3 points
  18. I did have a couple more pics, so here y’all go…
    3 points
  19. This is kinda' a no wrong answers situation. Generally a blade between 3" and 4", single edged, spear point or clip point, but much slimmer and pointier than Americans tend to make them Flat handle no more than 1/2" thick, preferably thinner, Basically as slim and sleek as possible. Here's an excerpt from an email I wrote to a customer a few weeks back: 'the idea of what constitutes a 'traditional' sgian dubh is a bit complicated. Prior to the 18th century it was just a small, plain knife. In the first half of the 18th C. These started to get decorated with carving in a similar style to dirk handles, but after the '45 any such distinctively 'Highland' forms were banned, outside of the British regiments, which is when the regimental sgians developed - straight, flat handles suitable for wearing in the Kilt Hose, usually with carving, plain ferrule at the blade end and closed ferrule for the top. After the prohibition was lifted, the civilian sgian developed from this regimental form, with the top ferrule being set with a stone, which became more elaborate over time, with larger stones, claw and cage settings etc, and more elaborate handle shapes, and carving styles that diverged widely from the traditional Highland dirk carvings. The thing is, these developments occurred in the context of a Victorian British culture which was completely alien and indeed openly hostile to the Highland/Gaidhlig culture that the sgian dubh came from. Being born and raised in the West Highlands, I tend to try and take my design cues from the original Highlland traditional forms as much as possible, rather than the later forms which developed in Edinburgh, Sheffield and Birmingham, outside of that cultural context. The thing is, a lot of this is fairly subjective - there was no continuing tradition of Highland sgian dubhs out-with the broader British context - so I just try to make things that feel authentic to me and my understanding of the culture I was raised in, while steering away from things that feel like Tartanism or pastiche.' Basically, form follows function, so early sgians, the function was to be just a small edc, usually with straight or coffin shaped handles, and spear point, or more often clip point blades. Handles were wood, horn, antler, even dried kelp in the islands and costal areas. For later sgians, the function became decorative, and being able to be worn in the sock. Flat, slim, light, and more and more decorative.
    2 points
  20. I admit this is an "over the weekend", but I finally got another knife done! The customer liked that last one I posted so much he wanted his own. I also got the chance to wander outdoors for the first time in a long time! this is my second year hunting and I still really love the early morning light in the PNW trees.
    2 points
  21. Got a decent start on a small nakiri for my wife yesterday… 5-3/4” 1075
    2 points
  22. I think a good way to go about it is to search them in museum archives online. They'll usually have some information on time period and size etc, could be helpful in deciding what you do and don't like. I find once you've decided what sort you want to make its a lot easier to search out pieces from that period or in that particular style. Here's one I made a while back after researching how the ferrule and sheath worked together. It's finicky but really satisfying to put together.
    2 points
  23. Sure, I can do the axe, as long as I get to use a coal forge. I have the steel in stock and will bring it.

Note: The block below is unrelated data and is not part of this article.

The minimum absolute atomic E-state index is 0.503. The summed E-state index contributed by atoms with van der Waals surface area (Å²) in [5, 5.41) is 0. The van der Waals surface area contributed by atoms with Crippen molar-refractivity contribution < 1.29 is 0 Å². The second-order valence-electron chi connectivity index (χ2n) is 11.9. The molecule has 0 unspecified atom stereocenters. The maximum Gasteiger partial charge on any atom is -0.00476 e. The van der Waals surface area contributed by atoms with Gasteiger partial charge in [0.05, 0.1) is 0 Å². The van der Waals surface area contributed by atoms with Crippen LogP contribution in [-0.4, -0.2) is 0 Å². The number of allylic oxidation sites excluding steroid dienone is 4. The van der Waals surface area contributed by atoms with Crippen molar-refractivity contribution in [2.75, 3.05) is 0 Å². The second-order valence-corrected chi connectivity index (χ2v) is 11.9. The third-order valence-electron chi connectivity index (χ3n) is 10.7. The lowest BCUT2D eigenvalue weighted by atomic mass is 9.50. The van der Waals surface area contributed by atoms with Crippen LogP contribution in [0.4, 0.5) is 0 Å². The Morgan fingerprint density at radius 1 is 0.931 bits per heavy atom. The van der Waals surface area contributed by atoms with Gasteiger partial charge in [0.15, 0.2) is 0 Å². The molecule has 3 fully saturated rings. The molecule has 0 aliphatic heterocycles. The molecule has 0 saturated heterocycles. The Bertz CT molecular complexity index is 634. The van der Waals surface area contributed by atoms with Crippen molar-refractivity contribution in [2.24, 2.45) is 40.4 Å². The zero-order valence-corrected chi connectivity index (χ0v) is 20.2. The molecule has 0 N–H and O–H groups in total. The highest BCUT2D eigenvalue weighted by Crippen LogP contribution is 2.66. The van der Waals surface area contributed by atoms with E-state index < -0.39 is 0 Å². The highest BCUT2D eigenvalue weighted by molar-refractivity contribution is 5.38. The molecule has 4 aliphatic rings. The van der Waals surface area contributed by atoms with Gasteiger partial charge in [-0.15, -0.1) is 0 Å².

2 points
  24. You forget Jake is actually part Elvish with a strong Japanese background to go along with his native Highlands-and-Islands thing. Seriously nice stuff, Jake, I hope the venture treats you well. Those little Kwaiken-flavored ones are pretty nifty. I bet they sell first, at least to the younger set. Maybe call them sgian-to?
    2 points
  25. It is! Absolutely gorgeous property. I also realize we haven't really talked about what to expect if you've never been to this type of event. Anything you've made is fine to bring for show-and-tell, or nothing, if you don't feel like showing and telling. If we keep the vibe true to the original Bowie's, it'll be a laid-back bunch of folks watching laid-back demonstrations, with the occasional side conversation off in the distance. There's plenty of space to spread out. If you want to play in the fire, there will be three or four open forges across the field from the demo area. Some will be used for green coal classes, but when those aren't going they're there for folks to play in. So bring tongs, hammers, whatever. We will have a tool vendor on-site, so if you need tongs, hammers, whatever, you can buy them. The AACB demo trailer we were planning on having, which has four complete forge stations with tools, is not coming due to a seized axle bearing. So public tooling is not going to happen. If you want to do tailgate sales, we'll have an area of the parking lot for you. Just tell the parking attendant (who may be me from time to time) and we'll get you where you need to be. There will be a few grinders. The guy who's selling them will have one available to play with, the others are personal property and not to be messed with without owner permission. My HT oven will be there, but that's for Curtis Haaland's demo only and is not for general consumption. We'll all have nametags. The general public who wander in will not, unless they decide to see what's up with us and come register. Casual observers will be able to go watch the free forges, since there will be more hammering over there, as opposed to grinders and lectures. Except for the forging demos, of course! There will be a limited number (around 50) of metal folding chairs on location. If you have a favorite camp chair, bring it. Otherwise, don't block the driveway, park where you're told, buy lots of food from the Lynches' Kitchen, and have fun! This is about camaraderie, old friends and new, and learning a few tips and tricks along the way. Oh, and don't feed the buffalo tarps or plastic bags, no matter how much they beg for them. There will be hay and such to feed them if you want. They're a bunch of big mooches. So are the peafowl, you've been warned!